the intense scents and the breathtaking views provide the visitor with
The three islands that form a mini-archipelago
off Trapani are called Favignana, Levanzo and Marettimo; they count some
4,600 inhabitants. All three are blessed with lovely coastlines immersed
in glorious crystal-clear water. The islands which are known to have been
inhabited since prehistoric times (indeed, it is thought that Levanzo
and Favignana formed part of the main island of Sicily in the Palaeolithic
times), witnessed a very important event in Antiquity: for it was in these
waters that the treaty sealing an end to the First Punic War (241 BC)
was signed, whereby Carthage assigned Sicily to the Roman Empire.
The main town of the island, indeed of the archipelago, is built around
a small port that nestles in a large bay. The little town centres around
two piazzas: Piazza Europa and Piazza Madrice which are linked by the main
street, where the evening "constitution" or passeggiata (stroll)
is enacted each evening. On the northeastern edge of town nestles the district
of San Nicola (behind the cemetery) which preserves vestiges of the past:
there is no access to this area, however, as long as it remains private
There are two main beaches: a small sandy bay south of the town in Cala
Azzurra, and, still in the southern part but a little west of this, lies
the broad beach called the Lido Burrone. For those without their own means
of transport, there is an hourly bus service. The rocky bays are more exciting
and thrilling, notably Cala Rossa and Cala del Bue Marino nearby. What makes
these spots especially unusual is the fact that they were once tufa quarries;
deep in the grottoes where the roof has not fallen in, tunnel a network
of long dark and mysterious passages that can be explored by torchlight.
The other half of the island harbours such lovely bays as the Cala Rotonda,
Cala Grande and Punta Ferro, which doubles as a popular area for diving.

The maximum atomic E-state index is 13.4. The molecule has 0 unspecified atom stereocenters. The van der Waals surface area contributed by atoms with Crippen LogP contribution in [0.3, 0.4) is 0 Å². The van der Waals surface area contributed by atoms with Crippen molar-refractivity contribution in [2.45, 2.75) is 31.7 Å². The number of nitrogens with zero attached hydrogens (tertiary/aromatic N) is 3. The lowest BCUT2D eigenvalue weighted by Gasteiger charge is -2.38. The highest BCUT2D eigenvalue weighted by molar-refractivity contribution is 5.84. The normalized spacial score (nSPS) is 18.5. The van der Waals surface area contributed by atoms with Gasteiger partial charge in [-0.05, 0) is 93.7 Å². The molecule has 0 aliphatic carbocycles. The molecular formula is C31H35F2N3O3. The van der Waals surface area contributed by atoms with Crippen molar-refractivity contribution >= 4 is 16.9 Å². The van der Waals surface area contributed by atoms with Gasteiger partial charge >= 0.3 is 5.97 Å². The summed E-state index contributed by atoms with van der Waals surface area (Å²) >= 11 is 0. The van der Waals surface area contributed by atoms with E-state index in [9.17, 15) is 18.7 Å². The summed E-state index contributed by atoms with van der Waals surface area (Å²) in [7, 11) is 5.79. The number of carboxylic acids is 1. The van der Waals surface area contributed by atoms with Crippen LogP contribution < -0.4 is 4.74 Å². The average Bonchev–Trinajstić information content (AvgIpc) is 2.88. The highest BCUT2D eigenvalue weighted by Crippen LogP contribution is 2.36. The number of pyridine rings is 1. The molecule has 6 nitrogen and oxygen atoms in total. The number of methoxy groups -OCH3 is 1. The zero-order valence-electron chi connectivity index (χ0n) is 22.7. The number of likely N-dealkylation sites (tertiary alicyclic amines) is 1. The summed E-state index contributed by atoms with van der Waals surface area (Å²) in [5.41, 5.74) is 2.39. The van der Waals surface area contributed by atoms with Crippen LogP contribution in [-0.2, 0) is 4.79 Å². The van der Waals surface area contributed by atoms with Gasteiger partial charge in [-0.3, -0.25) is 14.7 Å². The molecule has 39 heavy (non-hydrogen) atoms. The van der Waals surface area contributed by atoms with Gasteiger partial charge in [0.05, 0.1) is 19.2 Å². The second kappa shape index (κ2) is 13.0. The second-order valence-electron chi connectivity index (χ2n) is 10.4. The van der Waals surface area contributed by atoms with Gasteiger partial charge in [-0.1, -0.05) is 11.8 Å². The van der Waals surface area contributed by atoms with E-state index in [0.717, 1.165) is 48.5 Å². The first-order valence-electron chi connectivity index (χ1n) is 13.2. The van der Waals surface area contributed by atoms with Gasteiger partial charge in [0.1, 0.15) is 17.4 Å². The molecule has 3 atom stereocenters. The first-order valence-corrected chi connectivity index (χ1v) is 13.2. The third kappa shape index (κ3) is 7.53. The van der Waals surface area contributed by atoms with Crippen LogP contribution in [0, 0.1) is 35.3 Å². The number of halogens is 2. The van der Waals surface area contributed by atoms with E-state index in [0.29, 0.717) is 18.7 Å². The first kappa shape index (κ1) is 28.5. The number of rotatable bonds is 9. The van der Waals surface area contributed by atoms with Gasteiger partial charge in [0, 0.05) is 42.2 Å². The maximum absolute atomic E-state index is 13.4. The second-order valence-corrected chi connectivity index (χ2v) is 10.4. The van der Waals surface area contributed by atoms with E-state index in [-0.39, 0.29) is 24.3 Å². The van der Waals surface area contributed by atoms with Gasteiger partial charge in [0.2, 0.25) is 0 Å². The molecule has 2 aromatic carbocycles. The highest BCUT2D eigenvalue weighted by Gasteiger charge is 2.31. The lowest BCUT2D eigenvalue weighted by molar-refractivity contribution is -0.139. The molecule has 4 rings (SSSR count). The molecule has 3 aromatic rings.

The tiny Levanzo (pronounced with an emphasis on the first
syllable) has a surface area of 6 sqm, and is bristled with hills. he northern
part of the island consists of a succession of sheer drops, rocky outcrops
and secluded little creeks. The only hamlet on Levanzo overlooks a bay of
the clearest water on the south side of the island. From here, a well-kept
path snakes its way to the bays that open out along the southwestern coast,
each tightly embracing its very own miniature pebbled beach, as far as the
Faraglione (a large rock).
A steep rocky mountain with great limestone cliffs plunging down into the
sea define this, the most remote island of the Egadi group. Its doors open
only for the more curious visitors arriving at its tiny harbour knowing
that there are no hotels there. The only accommodation available is that
offered by local fishermen and that consists of rented rooms.
At the foot of the mountain, nestles the hamlet of Marettimo,
a compact collection of square white houses and terraces collected together
around the miniature harbour.
Pantelleria is black for its lava stone and obdisian and yet green for
its rich vegetation. The incredible woods at the top of Montagna Grande
(800 metres) offer: pines, oaks and forest trees over six metres tall.
The Mediterranean bush, present alla over the island, alternates wild
olives, blueuberriees, rosemary, and Indian figs. The great variety of
flowers, in spring and fall, clothes the island with the most vivid and
It is hard to think of such a surprising land offering sunbunt coasts
and an African climate and, not far off, fresh woods, an alpine landscape,
and mountain paths penetrating into the depths of trees and plants. Here,
in the proper season, you can even enjoy yourself gathering the different
kinds of mushroom.
Pantelleria, the blue island, with a beautiful transparent sea, that catches
all the nuances and gradation of blue: from the most pale to the most
deep. Wherever you are, on the jagged rocky shores , low, steep or high
, outlined by strems of lava which have solidified, you may observe the
extraordinary contrast of colours: blue, black, green white.
the Annunziata Santuari you can find a beautiful 14th-century marble statue
of the Madonna of Trapani and next to this building stand the collection
of very fine coral works, dispayeed at the Pepoli Museum, inside the old
This tiny island in the middle of a lagoon is so small as not to arouse
the least suspicion that it might have played any role in the history
of its larger neighbour Sicily. Yet, San Pantaleo - its modern name, was
chosen by the Phoenicians as a suitable site for a vital and later prosperous
colony. Its strategic position, surrounded by the shallow waters of the
Stagnone Lagoon (see Saline dello STAGNONE) and naturally protected by
Isola Longa on the seaward side, meant that it was coveted as a strategic
trade-post as much by the Carthaginian as by the Syracusan antagonists.
In the end, this was to be its undoing: besieged by the Syracusan forces,
Motya was completely destroyed and left to abandon until it was rediscovered
at the end of the 19C.